I love that there’s more going on than just the music. Really, it’s hard to do everything. I’m working on that. 

The film fest is always wonderful. Matt from Well Worn Boot curates some great local films. We get a popcorn maker. We also play movies that go along with the theme, late night. It’s a nice, chilled-out alternative to the late-night music.

The square-dance is a fun way to meet and get to know your fellow festival-goers. Good, clean fun. People love meeting the artists and learning from them. It’s exciting to be able to ask questions and be in person with such inspiring folks. I’d love to add more workshops cause there’s so much that people have to offer and share. Only so much you can pack into 4 days! I think that the workshops add a whole lot to event.

Also worth your attention and/or dollar:

The Old First Ward Arts & Heritage Festival takes place at the Old First Ward Community Center, Republic Street, between Tennessee and Vandallia Street, in downtown Buffalo, on September 22 at 5 p.m. The free event features an impressive list of regional roots music artists, including the Leroy Townes Band, Ten Cent Howl, Brothers Blue, Yellow Jack, Crikwater, Kickstart Rumble, Uncle ben’s Remedy, Creek Bend, Leah Rankin, Johnny Hart & the Mess, Grace Stumberg, ph, and the Echoes. This free, family-friendly, well-stocked gig in one of Buffalo’s oldest neighborhoods is an all-weather affair. Oh, and if you partake, there will be beer and wine (and food) vendors on site throughout.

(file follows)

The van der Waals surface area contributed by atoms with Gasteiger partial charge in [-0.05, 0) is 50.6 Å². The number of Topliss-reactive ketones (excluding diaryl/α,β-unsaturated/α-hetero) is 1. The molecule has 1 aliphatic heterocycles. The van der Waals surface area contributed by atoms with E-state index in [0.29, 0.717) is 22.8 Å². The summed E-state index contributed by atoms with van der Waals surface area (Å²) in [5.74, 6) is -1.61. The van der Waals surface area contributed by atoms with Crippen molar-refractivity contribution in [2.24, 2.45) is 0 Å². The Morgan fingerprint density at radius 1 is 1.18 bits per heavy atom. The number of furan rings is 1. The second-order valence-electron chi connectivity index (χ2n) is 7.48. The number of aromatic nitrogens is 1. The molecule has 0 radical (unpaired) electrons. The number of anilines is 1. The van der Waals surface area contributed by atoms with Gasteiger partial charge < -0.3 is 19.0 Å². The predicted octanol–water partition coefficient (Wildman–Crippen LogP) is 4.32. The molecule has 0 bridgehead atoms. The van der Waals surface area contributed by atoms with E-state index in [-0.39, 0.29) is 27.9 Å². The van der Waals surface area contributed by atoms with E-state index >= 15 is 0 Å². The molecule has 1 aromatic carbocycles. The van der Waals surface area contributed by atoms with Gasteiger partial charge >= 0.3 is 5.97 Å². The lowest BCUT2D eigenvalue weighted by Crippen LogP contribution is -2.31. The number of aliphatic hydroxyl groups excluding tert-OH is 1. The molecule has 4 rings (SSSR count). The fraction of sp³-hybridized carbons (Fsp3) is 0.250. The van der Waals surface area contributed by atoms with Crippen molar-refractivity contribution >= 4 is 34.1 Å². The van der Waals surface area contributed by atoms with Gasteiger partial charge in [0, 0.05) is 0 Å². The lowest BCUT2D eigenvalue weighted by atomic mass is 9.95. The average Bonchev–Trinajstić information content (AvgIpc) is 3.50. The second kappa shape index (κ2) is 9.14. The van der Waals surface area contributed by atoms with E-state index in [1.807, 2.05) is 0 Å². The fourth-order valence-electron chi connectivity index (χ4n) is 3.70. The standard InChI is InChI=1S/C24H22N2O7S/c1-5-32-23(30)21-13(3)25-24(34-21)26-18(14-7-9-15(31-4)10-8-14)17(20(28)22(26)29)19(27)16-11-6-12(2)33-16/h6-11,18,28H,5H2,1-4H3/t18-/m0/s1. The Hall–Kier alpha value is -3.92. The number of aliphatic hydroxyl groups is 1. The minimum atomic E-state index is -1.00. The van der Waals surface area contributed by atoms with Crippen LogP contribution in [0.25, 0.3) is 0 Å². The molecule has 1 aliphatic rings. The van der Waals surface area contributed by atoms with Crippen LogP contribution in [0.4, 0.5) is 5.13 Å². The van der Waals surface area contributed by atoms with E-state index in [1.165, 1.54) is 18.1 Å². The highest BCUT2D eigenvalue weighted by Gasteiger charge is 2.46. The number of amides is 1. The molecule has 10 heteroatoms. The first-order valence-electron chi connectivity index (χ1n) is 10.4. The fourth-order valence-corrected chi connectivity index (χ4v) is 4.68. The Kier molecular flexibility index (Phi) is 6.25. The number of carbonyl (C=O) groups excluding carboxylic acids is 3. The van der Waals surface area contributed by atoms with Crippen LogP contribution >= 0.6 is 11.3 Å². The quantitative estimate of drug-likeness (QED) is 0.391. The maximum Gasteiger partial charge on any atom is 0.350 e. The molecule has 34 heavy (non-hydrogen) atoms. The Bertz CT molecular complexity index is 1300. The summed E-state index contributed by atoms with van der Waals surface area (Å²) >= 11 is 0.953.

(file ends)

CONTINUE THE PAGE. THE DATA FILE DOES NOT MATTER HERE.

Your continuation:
Kim Mitchell with guests Coney Hatch, September 23 at 8 p.m., Riviera Theatre, 67 Webster Street, Tonawanda;the Whitford/Klyma Band featuring Cathy Carfagna, Jamie Sunshine and Ed Croft, September 22 at 6 p.m., Duende @ Silo City, Free; Workingman’s Dead Benefit for the Family of Casey Bloom,  September 22 at 8 p.m., Buffalo Iron Works; The Strictly Hip with Uncle Ben’s Remedy, September 22 at 7 p.m., the Town Ballroom, $20; WNY Dead, September 23 at 6 p.m., Rationales, 5444 Main Street, Williamsville, Free; Helmet, with guest Soul Blind, September 26 at 7 p.m., the Rec Room, 79 West Chippewa Street, Buffalo, $40; Joan Osborne with Jill Sobule, September 26 at 8 p.m., the Riviera Theatre, 67 Webster Street, Tonawanda, $29; Peelander – Z with Dog Party,September 26 t 8 p.m., Mohawk Place, 47 East Mohawk Street, Buffalo, $18/$22.

Don’t miss a thing! Subscribe to Miers on Music on Substack to keep up with news, reviews, interviews, the “Why Music Matters” podcast and more.


Leave a Reply

Your email address will not be published. Required fields are marked *

More Blogs…